The value of taxonomies vs flat lists

I’m having a bit of a think… does a taxonomic breakdown of species (ie order -> family -> genus -> species) add much value?

I thought it did at first but beginning to wonder now – Lee Evans has sent me his UK400 lists for UK and Western Palearctic to use as options for species lists, and these are literally lists rather than hierarchies unlike the way the IOC structures its lists.

My thinking initially was that it would be useful as a memory prodder – if I’ve been to somewhere that has lots of dabbling ducks it would be useful to see all the dabbling ducks grouped together in case I had forgotten one.

In reality I’m finding that I rarely use the taxonomic structure and just go straight to the flat list.

What I’m currently leaning towards is the option (on two levels) to select whether you want to use a flat list or a taxonomic hierarchy. Just using a flat list certainly has a big impact in terms of performance – currently it takes 5-10 seconds to load up the full BOU list as a hierarchy when I start the program but it takes less than a second if I just load it as a flat list of species.

The other benefit of being able to just use a flat list is that it makes it easier to import or set up different lists – for example loading those UK400 lists, otherwise I need to try and reverse-engineer where species fit into the taxonomy.

What you’d lose if you elected to use just a flat list would be the ability to report on how many species of duck you’d recorded as percentage of all ducks on the list. I did like that facility but maybe its not worth it.

Any thoughts?


6 Responses to “The value of taxonomies vs flat lists”

  1. John Fleet Says:

    Flat list is good enough for me!

  2. Jonas Nordin Says:

    Could you please elaborate a little further what would be the difference with a flat list versus a hierarchial list? With a flat list do you mean a plain species list with the Engish names only? In what order will the names appear? In alphabetic order? I hope it will be possible to have the full world list included and at this point I feel strongly that a hierarchial list following the species order according to IOC is preferable.
    Regards // Jonas

    • bedlingtonwanderer Says:

      Hi Jonas,

      What I mean is do you see any value in seeing the species in a “tree structure” a bit like with the file structure on your PC.. you would effectively have “folders” for each Order of birds, and within each order folder you would have folders for each family within that order, and then within each family’s folder there would be a folder for genus and finally within each genus folder would be the species.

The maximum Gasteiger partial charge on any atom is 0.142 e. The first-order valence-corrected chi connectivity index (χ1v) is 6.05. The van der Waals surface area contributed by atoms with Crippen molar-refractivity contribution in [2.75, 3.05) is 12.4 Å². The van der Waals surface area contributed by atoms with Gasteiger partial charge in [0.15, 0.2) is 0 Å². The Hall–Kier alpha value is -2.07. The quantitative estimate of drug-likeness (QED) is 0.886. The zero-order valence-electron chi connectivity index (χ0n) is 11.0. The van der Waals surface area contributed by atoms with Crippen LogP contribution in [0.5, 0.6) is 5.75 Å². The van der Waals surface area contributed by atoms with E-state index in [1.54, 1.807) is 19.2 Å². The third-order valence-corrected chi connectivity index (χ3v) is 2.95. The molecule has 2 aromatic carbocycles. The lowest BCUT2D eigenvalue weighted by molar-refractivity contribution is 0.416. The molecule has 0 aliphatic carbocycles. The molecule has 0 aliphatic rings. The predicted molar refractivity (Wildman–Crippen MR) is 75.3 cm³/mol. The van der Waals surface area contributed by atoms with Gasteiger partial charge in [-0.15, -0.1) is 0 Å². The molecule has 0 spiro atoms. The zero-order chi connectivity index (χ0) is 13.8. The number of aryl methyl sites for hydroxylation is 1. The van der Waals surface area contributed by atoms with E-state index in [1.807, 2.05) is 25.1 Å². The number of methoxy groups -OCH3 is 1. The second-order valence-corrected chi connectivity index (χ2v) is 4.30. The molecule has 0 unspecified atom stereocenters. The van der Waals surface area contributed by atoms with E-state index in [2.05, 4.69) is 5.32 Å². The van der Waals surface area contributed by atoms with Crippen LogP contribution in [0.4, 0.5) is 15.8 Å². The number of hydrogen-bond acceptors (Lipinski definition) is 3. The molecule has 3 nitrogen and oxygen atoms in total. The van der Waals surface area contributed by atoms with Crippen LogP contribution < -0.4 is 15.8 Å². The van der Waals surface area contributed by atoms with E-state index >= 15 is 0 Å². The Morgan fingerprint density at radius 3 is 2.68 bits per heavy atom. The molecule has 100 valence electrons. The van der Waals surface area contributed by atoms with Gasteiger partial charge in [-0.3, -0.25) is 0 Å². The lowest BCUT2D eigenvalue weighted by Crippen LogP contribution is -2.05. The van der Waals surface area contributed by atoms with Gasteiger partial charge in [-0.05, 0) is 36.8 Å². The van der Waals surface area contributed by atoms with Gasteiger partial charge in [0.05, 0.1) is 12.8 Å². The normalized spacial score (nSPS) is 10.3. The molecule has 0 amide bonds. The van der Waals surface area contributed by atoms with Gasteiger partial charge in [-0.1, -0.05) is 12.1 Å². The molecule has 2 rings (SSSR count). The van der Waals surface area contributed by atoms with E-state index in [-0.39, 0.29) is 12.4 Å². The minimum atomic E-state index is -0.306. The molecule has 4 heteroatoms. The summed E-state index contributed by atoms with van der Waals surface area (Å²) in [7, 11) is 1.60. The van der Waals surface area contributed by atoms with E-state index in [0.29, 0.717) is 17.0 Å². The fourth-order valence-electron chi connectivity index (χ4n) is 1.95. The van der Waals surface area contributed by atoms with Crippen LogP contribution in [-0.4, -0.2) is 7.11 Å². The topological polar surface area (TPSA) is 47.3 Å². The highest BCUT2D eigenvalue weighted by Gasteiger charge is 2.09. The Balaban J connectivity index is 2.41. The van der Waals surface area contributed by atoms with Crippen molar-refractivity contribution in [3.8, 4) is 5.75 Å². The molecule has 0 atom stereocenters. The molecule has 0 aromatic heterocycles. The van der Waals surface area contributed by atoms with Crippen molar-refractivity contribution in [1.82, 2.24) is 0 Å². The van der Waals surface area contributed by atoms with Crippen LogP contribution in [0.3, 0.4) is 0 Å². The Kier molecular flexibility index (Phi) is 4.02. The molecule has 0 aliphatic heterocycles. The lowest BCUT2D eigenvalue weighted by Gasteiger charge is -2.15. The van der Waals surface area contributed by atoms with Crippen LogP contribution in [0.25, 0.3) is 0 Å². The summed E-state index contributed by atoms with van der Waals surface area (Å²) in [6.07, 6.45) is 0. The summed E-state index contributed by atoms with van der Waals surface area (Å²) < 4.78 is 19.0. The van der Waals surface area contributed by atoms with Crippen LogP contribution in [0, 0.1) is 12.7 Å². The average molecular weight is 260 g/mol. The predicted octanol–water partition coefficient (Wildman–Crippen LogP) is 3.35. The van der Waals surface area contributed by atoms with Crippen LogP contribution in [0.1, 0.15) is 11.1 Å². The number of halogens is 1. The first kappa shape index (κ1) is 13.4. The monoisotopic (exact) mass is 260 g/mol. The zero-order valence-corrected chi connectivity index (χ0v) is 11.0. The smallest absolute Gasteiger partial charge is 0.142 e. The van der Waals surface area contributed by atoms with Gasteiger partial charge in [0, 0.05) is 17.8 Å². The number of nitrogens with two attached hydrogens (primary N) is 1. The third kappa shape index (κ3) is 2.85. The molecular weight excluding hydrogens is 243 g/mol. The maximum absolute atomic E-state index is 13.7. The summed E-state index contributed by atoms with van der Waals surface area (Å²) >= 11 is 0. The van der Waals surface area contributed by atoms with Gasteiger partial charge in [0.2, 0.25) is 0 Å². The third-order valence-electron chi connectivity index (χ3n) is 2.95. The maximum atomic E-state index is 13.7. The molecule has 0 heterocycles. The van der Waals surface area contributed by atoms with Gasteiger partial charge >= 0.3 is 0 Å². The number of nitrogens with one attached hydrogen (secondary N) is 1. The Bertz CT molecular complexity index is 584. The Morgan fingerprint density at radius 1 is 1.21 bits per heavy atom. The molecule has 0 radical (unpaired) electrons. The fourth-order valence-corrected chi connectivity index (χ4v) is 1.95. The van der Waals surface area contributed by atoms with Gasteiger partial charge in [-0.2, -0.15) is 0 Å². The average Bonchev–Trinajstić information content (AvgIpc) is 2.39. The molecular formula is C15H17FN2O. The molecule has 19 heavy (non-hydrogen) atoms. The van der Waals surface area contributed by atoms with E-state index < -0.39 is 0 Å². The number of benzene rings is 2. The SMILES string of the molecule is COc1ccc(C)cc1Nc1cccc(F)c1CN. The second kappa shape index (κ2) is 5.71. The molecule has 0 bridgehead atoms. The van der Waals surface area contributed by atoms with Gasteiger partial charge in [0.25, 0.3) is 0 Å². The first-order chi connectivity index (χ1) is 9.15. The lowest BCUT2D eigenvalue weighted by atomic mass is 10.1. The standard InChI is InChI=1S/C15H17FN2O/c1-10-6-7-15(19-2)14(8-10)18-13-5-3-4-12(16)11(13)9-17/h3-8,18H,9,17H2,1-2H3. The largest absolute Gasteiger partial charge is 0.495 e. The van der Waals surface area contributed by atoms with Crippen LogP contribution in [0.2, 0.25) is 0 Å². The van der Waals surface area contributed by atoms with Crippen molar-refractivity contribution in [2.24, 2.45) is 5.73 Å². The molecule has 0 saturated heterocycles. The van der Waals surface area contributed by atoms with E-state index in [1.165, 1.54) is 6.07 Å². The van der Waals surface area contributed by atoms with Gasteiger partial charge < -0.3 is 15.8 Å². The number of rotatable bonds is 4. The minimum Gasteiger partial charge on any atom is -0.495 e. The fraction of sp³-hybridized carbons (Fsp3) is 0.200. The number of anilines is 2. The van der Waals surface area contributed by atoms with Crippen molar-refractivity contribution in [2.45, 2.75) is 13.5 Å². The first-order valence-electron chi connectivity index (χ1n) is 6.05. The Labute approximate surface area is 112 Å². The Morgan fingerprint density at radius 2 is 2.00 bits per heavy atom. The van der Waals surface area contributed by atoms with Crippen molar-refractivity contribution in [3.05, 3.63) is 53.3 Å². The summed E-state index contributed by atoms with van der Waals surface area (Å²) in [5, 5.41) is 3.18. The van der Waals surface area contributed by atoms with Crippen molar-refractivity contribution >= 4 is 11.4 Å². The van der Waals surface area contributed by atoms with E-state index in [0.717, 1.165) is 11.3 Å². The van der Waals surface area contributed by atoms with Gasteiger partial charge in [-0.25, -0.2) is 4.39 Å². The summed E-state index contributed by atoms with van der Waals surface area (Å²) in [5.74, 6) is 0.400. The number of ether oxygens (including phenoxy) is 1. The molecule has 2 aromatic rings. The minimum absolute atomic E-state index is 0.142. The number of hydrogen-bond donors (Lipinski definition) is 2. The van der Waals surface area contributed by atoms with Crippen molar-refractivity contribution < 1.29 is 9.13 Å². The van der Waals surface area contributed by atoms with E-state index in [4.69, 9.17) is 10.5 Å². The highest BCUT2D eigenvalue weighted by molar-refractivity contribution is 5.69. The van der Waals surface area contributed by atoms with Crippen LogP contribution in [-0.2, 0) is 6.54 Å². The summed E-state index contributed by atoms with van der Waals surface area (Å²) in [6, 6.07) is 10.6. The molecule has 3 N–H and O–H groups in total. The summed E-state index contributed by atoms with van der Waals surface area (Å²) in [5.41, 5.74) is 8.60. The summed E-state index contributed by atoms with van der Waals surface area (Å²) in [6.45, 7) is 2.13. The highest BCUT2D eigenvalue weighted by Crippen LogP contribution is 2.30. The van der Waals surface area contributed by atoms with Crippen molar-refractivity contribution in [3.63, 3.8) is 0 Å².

For a flat list I have a single continuous list of all species, ie you don’t need to drill down through the taxonomic structure of orders/gamilies/genera to see a species. At the moment the default sort-order is dependent upon the source of the list – UK400 list is based on Voous and has species in order of development, the BOURC is I gather slightly different but still has the order based on groups. The flat list can also be sorted by alphabetical order of either common or scientific name.

      At the moment I present both options to the user, however if I dropped the hierarchical view the program would run significantly faster and would have a more streamlined user interface.

  3. Al kirkley Says:

    I think the flat list is fine. I doubt I would use the hierarchial view.

  4. Jonas Nordin Says:

    Thanks for the explanation. I think a flat list will be fine as long as it is possible to sort according any of the accepted taxonomic lists and not only by alphabetical order of either scientific or common names.

    Exciting to see the “Recorder” develop. Keep up the good work!

    Regards // Jonas

  5. David Hird Says:

    I also think a flat list is acceptable. The priority is to find a bird quickly.

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